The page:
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Enhanced Quality Factors of Surface Lattice Resonances in Plasmonic Arrays of Nanoparticles

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The experimental demonstration of narrow resonances in arrays of metallic nanoparticles was more elusive due to limitations in the quality of samples and the use of focused beams. Kravets et al. reported ultranarrow plasmonic resonances in asymmetric (different refractive indexes in the upper and lower media) arrays of Au nanoparticles. Shortly after, Auguié and Barnes and Chu et al. reported narrow resonances in symmetric arrays. The potential of narrow plasmonic resonances in arrays of nanoparticles for modifying the emission of fluorophores was also demonstrated. The origin of the narrow resonances, which are known as surface lattice resonances (SLRs), is the diffractive coupling of LSPRs through in-plane diffraction orders in symmetric media or evanescent
diffraction orders—the so-called Rayleigh anomalies (RAs)—in asymmetric media. SLRs can be described as a driven damped coupled oscillator system in which one oscillator has the natural frequency of the LSPR while the other has the frequency of the diffraction order. Nanoparticle arrays are open cavities that are easy to fabricate and offer the possibility of integration with thin films or planar structures. The remarkable properties of SLRs have led to improved surface-enhanced Raman scattering, sensitive bio/chemical sensing, plasmonic band-edge lasing, strong light–matter coupling, Bose–Einstein condensation, and optoelectronic devices. The multidisciplinary impact of SLRs has stimulated the quest toward modes with the highest possible quality (Q) factor. One strategy to obtain narrow linewidths with SLRs is by coupling multipolar resonances with different diffraction orders. However, Q-factors by these approaches vary significantly over momentum space.

a) Figure of merit of silver films, defined as the ratio of the real and imaginary components of the permittivity. b) AFM map of the surface of silver films deposited at 10 Å s−1; the surface roughness, defined in terms of the root mean square of the surface profile, is 0.567 nm. c) AFM map of a silver film deposited at 30 Å s−1 with RMS = 3.817 nm.

We have demonstrated high quality factor plasmonic resonances in arrays of Ag nanoparticles (Q > 300). These resonances, known as surface lattice resonances, emerge from the coupling of localized surface plasmon polaritons to diffraction orders in the plane of the array. The quadratic dispersion of SLRs leads to a nearly constant Q-factor over a wide range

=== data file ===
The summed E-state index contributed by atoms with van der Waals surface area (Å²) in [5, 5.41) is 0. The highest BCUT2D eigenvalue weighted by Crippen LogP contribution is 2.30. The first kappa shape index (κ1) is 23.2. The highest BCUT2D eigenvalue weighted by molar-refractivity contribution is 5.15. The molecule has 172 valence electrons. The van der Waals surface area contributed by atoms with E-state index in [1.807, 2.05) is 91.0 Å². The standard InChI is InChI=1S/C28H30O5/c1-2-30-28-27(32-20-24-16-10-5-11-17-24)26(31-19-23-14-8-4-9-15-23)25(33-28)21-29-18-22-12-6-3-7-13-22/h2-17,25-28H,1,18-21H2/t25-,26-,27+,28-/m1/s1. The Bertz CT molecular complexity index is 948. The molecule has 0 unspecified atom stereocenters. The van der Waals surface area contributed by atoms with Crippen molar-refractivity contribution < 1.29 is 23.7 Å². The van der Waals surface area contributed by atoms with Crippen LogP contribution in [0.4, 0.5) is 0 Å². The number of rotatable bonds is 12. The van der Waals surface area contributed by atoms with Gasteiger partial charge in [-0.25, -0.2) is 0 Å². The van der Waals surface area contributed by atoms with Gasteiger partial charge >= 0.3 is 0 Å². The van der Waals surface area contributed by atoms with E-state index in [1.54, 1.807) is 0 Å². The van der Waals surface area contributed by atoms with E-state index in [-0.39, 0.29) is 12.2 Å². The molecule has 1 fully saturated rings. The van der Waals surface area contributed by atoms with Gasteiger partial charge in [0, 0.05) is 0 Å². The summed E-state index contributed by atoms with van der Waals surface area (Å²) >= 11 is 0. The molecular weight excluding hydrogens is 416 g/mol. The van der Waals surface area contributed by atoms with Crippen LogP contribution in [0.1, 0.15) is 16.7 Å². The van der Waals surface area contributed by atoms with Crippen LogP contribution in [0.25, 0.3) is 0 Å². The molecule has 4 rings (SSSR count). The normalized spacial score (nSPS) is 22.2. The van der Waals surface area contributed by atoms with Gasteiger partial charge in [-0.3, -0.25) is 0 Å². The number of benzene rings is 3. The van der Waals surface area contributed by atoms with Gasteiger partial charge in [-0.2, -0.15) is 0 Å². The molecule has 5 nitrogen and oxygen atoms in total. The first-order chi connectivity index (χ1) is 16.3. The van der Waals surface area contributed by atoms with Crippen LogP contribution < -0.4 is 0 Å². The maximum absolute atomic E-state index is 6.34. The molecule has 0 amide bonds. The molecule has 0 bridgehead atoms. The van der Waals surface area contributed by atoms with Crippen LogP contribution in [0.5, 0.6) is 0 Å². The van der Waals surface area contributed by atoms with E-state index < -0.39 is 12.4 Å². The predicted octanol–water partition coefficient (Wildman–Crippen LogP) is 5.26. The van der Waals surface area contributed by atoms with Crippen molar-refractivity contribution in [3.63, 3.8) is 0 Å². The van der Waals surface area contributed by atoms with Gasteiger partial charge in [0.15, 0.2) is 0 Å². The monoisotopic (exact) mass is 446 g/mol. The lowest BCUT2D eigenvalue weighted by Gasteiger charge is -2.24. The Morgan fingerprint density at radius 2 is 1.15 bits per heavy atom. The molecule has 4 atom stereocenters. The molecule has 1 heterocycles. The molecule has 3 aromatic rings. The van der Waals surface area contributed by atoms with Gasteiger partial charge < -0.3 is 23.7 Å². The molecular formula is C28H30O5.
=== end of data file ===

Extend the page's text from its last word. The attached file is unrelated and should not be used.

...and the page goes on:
of wave vectors or angles of incidence. We have investigated the role of the intrinsic quality of the metal in the Q-factor of SLRs. We have also iscussed the effect of the adhesion layer used between the substrate and the metal on the SLRs. The suppression of this layer can lead to SLRs with Q-factors larger than 1500. These extremely high Q-factors render arrays of metallic nanoparticles very interesting systems for plasmonic applications such in sensors, for enhanced light–matter interaction and nonlinear phenomena.

a) Extinction spectra as a function of the wave vector parallel to the surface, showing the dispersion of the degenerate SLRs resulting from the coupling of LSPRs in Ag nanoparticles to (0, ±1) RAs. The LSPR at λ = 475 nm is independent of the wave vector, whereas the white curve corresponds to the (0, ±1) RAs. b) Extinction spectra showing the dispersion of the diagonal SLRs arising from the coupling of the LSPRs to the (±1, 0) RAs (indicated
by the white lines). c) Extinction spectra from part (a), measured at different angles. d) Extinction spectra from part (b), measured at different angles. The insets in parts (a) and (b) show a schematic representation of the angle-dependent extinction measurements, where the rectangles represent the nanorods, the orange double arrow indicates the polarization of the incident light, and the white curve illustrates the rotation direction of the sample.

For more information: DOI: 10.1002/adom.201801451

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